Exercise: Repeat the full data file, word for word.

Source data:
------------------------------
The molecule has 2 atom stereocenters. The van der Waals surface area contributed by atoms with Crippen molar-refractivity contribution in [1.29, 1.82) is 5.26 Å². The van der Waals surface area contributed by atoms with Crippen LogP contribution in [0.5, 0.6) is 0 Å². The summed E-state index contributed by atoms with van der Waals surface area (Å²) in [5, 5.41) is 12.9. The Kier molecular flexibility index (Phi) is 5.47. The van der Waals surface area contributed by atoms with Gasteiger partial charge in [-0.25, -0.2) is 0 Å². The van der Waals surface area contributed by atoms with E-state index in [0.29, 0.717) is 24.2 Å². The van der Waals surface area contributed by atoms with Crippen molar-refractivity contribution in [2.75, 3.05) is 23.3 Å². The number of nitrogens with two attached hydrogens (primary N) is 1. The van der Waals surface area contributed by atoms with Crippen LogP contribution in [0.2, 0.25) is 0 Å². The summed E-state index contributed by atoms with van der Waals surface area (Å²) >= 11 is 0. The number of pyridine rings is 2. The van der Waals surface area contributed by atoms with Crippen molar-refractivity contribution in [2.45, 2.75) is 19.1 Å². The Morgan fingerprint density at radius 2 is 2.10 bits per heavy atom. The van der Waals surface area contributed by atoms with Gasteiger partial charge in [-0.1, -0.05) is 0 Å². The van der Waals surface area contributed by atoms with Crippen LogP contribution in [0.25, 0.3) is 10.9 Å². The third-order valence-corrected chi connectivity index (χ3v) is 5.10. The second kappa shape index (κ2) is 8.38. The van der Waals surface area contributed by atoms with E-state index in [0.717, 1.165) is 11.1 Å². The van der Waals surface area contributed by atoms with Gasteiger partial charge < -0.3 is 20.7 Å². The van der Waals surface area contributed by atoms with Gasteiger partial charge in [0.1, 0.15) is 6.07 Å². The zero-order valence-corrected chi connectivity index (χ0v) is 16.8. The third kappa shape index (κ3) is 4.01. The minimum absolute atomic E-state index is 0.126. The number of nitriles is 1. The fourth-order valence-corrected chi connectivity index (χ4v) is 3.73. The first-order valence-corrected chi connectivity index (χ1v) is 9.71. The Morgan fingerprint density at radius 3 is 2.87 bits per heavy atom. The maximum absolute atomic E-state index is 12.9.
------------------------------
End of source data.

The molecule has 2 atom stereocenters. The van der Waals surface area contributed by atoms with Crippen molar-refractivity contribution in [1.29, 1.82) is 5.26 Å². The van der Waals surface area contributed by atoms with Crippen LogP contribution in [0.5, 0.6) is 0 Å². The summed E-state index contributed by atoms with van der Waals surface area (Å²) in [5, 5.41) is 12.9. The Kier molecular flexibility index (Phi) is 5.47. The van der Waals surface area contributed by atoms with Gasteiger partial charge in [-0.25, -0.2) is 0 Å². The van der Waals surface area contributed by atoms with E-state index in [0.29, 0.717) is 24.2 Å². The van der Waals surface area contributed by atoms with Crippen molar-refractivity contribution in [2.75, 3.05) is 23.3 Å². The number of nitrogens with two attached hydrogens (primary N) is 1. The van der Waals surface area contributed by atoms with Crippen LogP contribution in [0.2, 0.25) is 0 Å². The summed E-state index contributed by atoms with van der Waals surface area (Å²) >= 11 is 0. The number of pyridine rings is 2. The van der Waals surface area contributed by atoms with Crippen molar-refractivity contribution in [2.45, 2.75) is 19.1 Å². The Morgan fingerprint density at radius 2 is 2.10 bits per heavy atom. The van der Waals surface area contributed by atoms with Gasteiger partial charge in [-0.1, -0.05) is 0 Å². The van der Waals surface area contributed by atoms with Crippen LogP contribution in [0.25, 0.3) is 10.9 Å². The third-order valence-corrected chi connectivity index (χ3v) is 5.10. The second kappa shape index (κ2) is 8.38. The van der Waals surface area contributed by atoms with E-state index in [0.717, 1.165) is 11.1 Å². The van der Waals surface area contributed by atoms with Gasteiger partial charge < -0.3 is 20.7 Å². The van der Waals surface area contributed by atoms with Gasteiger partial charge in [0.1, 0.15) is 6.07 Å². The zero-order valence-corrected chi connectivity index (χ0v) is 16.8. The third kappa shape index (κ3) is 4.01. The minimum absolute atomic E-state index is 0.126. The number of nitriles is 1. The fourth-order valence-corrected chi connectivity index (χ4v) is 3.73. The first-order valence-corrected chi connectivity index (χ1v) is 9.71. The Morgan fingerprint density at radius 3 is 2.87 bits per heavy atom. The maximum absolute atomic E-state index is 12.9.